This week’s Holyrood election debate should not be allowed to pass without noting how it highlighted the dismal state of Unionism. Nicola Sturgeon revisited a point she has been underscoring heavily during this campaign: that a majority of nationalist MSPs returned after May 6 would represent a mandate for another referendum on Scotland seceding from the United Kingdom.
Scottish nationalists have a curious relationship with popular sovereignty, seeing no contradiction in espousing this doctrine while harking back to the Declaration of Arbroath, a pledge of aristocratic fealty and an apologia for the divine right of kings. Among Sturgeon’s statements during the STV debate was: ‘The future of the country should be for the people in Scotland to decide. That is democracy.’
It is certainly one model of democracy but one at odds with parliamentary sovereignty, which has been acknowledged as the Westminster model since the 19th century. Now, you might say the theorising of AV Dicey and Walter Bagehot is out of step with contemporary thinking about political legitimacy but, even if that was a dispositive argument, it does rather bring us back to the nationalists’ muddled thinking. The Declaration of Arbroath was written in 1320.
Sturgeon also challenged Scottish Labour leader Anas Sarwar on this ‘question of basic democratic principle’, asking:
If at this election Scotland returns a majority of MSPs who support, after the pandemic, Scotland having the right to choose independence in a referendum, do you think that vote of the Scottish people should be respected or do you think Boris Johnson has the right to block it?
Sarwar’s response was non-committal, even evasive. His line on a second referendum has been that Scotland should not return to ‘the old arguments of the past’ and should focus instead on the recovery from Covid-19. That is, more or less, the same position espoused by the Scottish Conservatives and the Scottish Liberal Democrats, though the former tend to emphasise the point that the 2014 referendum settled matters while the latter stress the divisiveness of that plebiscite.
What none of the pro-Union parties are saying is that this is an entirely moot point. The constitution is a reserved power. It is no more possible to obtain a mandate at a Holyrood election on a matter reserved to Westminster than it is for Wokingham Borough Council to obtain a mandate at the local elections for declaring war on Belgium. Resisting Sturgeon’s attempts to annex one of the slivers of constitutional territory left to the UK Parliament is not anti-democratic, it is defending both popular democracy and parliamentary sovereignty.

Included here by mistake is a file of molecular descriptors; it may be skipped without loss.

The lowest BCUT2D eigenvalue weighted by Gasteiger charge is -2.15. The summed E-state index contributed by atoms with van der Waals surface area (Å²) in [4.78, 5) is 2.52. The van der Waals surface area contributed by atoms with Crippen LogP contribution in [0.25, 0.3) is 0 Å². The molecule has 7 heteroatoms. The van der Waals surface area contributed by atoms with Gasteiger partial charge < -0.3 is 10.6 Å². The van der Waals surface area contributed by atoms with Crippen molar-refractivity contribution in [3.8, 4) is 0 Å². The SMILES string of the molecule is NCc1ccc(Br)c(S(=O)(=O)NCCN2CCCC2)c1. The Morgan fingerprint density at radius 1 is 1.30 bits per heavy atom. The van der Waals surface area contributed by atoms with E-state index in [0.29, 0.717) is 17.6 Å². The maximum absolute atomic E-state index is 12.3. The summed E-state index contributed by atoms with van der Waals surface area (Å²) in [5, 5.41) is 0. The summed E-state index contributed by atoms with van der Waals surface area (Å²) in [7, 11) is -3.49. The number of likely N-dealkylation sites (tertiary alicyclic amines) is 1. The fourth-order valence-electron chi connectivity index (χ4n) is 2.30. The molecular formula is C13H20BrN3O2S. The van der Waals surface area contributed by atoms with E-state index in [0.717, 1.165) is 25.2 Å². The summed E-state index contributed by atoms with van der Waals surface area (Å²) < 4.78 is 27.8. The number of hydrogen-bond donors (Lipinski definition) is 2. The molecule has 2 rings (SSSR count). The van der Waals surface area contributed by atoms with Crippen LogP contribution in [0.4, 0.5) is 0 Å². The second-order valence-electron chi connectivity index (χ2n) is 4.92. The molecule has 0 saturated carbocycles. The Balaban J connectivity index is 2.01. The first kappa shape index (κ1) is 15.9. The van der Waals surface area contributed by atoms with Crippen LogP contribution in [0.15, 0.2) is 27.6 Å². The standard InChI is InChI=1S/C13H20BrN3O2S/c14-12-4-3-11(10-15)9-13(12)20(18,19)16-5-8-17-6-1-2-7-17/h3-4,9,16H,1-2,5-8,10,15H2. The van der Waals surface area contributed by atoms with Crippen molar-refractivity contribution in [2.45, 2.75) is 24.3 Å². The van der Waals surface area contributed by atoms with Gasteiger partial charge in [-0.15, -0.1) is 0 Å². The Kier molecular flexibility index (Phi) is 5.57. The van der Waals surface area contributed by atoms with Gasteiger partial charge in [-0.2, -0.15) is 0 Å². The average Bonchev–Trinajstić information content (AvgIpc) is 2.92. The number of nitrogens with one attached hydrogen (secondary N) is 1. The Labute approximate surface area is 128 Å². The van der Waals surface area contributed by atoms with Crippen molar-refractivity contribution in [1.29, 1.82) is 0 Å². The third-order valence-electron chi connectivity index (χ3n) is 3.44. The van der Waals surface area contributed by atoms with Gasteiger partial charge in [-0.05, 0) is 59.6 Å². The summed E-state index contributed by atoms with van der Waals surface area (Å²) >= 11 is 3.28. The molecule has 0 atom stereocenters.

There have been two Scottish constitutional referendums in the past quarter-century, the first in 1997 and the second in 2014. In 1997, voters were asked if they wished there to be a Scottish parliament to handle devolved matters alongside the UK Parliament which would continue to administer reserved affairs. A majority agreed to the proposal and it was enacted. In 2014, voters were asked if they wished the Scottish parliament to assume full legislative powers through independence. A majority rejected this proposal. That is a question of basic democratic principle, too.
If you favour popular democracy, these two referendum results are significant hurdles. The demos set up a parliament for devolved policy then declined to transform it into a parliament for reserved policy too. By continuing to assert competency over reserved matters, Sturgeon and other nationalists show their disregard for parliamentary and popular sovereignty alike. It is Sturgeon who refuses to accept the democratic will, even as she declares it the basis for her political machinations.
These arguments are not easy to make in the context of a Holyrood election or in Scottish politics generally. They are too open to demagoguery. Perhaps more importantly, they threaten the power base that the new Scottish establishment has built up since 1999 and will defend to the last the way establishments do. This problem was created by Westminster and Westminster will have to solve it. I have argued for a new Act of Union that strengthens the United Kingdom and prevents devolution being misused to dismantle it. I am not optimistic about the chances of this happening under either this government or the alternative one across the Commons.
Westminster is scared of its own shadow when it comes to Scotland but it should not be so afraid that it shies away from defending fundamental constitutional principles. There is a legitimate path to another referendum on ending the UK: passing a Bill for one in Parliament. Two of the last four general elections resulted in a hung Commons. Should the next election produce a similar outcome, the SNP could extract a referendum in exchange for confidence and supply. What it cannot do is hijack the Scottish parliament to an end for which it wasn’t intended, over which it holds no constitutional authority, and which the voters have already rejected.
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